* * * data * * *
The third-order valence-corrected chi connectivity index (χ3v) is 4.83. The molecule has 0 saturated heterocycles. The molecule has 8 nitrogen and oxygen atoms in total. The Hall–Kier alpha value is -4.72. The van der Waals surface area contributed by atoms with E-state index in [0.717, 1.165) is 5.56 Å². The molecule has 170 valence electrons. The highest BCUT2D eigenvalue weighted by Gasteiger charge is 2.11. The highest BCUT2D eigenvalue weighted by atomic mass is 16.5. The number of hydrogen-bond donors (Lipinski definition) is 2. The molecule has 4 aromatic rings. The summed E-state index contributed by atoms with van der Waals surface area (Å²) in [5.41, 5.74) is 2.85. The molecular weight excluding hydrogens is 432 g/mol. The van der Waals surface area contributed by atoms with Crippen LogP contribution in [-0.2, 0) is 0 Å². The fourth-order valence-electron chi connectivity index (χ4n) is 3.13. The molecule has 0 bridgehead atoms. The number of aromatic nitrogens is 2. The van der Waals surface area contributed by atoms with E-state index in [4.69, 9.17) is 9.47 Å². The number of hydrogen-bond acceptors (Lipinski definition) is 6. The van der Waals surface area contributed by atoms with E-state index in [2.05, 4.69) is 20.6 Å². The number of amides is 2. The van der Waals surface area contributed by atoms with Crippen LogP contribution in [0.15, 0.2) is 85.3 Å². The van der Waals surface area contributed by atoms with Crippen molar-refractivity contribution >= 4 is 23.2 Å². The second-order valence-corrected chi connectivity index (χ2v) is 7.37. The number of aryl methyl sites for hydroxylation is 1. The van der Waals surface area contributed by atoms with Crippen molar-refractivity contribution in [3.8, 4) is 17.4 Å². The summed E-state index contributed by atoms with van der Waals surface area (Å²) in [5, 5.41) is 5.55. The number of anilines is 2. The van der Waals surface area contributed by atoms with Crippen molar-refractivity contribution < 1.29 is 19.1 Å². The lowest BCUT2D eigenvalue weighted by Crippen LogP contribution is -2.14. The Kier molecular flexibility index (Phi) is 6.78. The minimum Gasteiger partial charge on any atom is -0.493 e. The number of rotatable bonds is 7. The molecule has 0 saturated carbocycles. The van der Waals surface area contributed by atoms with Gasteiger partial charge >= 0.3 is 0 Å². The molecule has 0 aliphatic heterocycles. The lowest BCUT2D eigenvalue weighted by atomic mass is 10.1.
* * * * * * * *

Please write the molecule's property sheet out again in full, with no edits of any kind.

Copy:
The third-order valence-corrected chi connectivity index (χ3v) is 4.83. The molecule has 0 saturated heterocycles. The molecule has 8 nitrogen and oxygen atoms in total. The Hall–Kier alpha value is -4.72. The van der Waals surface area contributed by atoms with E-state index in [0.717, 1.165) is 5.56 Å². The molecule has 170 valence electrons. The highest BCUT2D eigenvalue weighted by Gasteiger charge is 2.11. The highest BCUT2D eigenvalue weighted by atomic mass is 16.5. The number of hydrogen-bond donors (Lipinski definition) is 2. The molecule has 4 aromatic rings. The summed E-state index contributed by atoms with van der Waals surface area (Å²) in [5.41, 5.74) is 2.85. The molecular weight excluding hydrogens is 432 g/mol. The van der Waals surface area contributed by atoms with Crippen LogP contribution in [-0.2, 0) is 0 Å². The fourth-order valence-electron chi connectivity index (χ4n) is 3.13. The molecule has 0 bridgehead atoms. The number of aromatic nitrogens is 2. The van der Waals surface area contributed by atoms with E-state index in [4.69, 9.17) is 9.47 Å². The number of hydrogen-bond acceptors (Lipinski definition) is 6. The van der Waals surface area contributed by atoms with E-state index in [2.05, 4.69) is 20.6 Å². The number of amides is 2. The van der Waals surface area contributed by atoms with Crippen LogP contribution in [0.15, 0.2) is 85.3 Å². The van der Waals surface area contributed by atoms with Crippen molar-refractivity contribution >= 4 is 23.2 Å². The second-order valence-corrected chi connectivity index (χ2v) is 7.37. The number of aryl methyl sites for hydroxylation is 1. The van der Waals surface area contributed by atoms with Crippen molar-refractivity contribution in [3.8, 4) is 17.4 Å². The summed E-state index contributed by atoms with van der Waals surface area (Å²) in [5, 5.41) is 5.55. The number of anilines is 2. The van der Waals surface area contributed by atoms with Crippen molar-refractivity contribution < 1.29 is 19.1 Å². The lowest BCUT2D eigenvalue weighted by Crippen LogP contribution is -2.14. The Kier molecular flexibility index (Phi) is 6.78. The minimum Gasteiger partial charge on any atom is -0.493 e. The number of rotatable bonds is 7. The molecule has 0 saturated carbocycles. The van der Waals surface area contributed by atoms with Gasteiger partial charge >= 0.3 is 0 Å². The molecule has 0 aliphatic heterocycles. The lowest BCUT2D eigenvalue weighted by atomic mass is 10.1.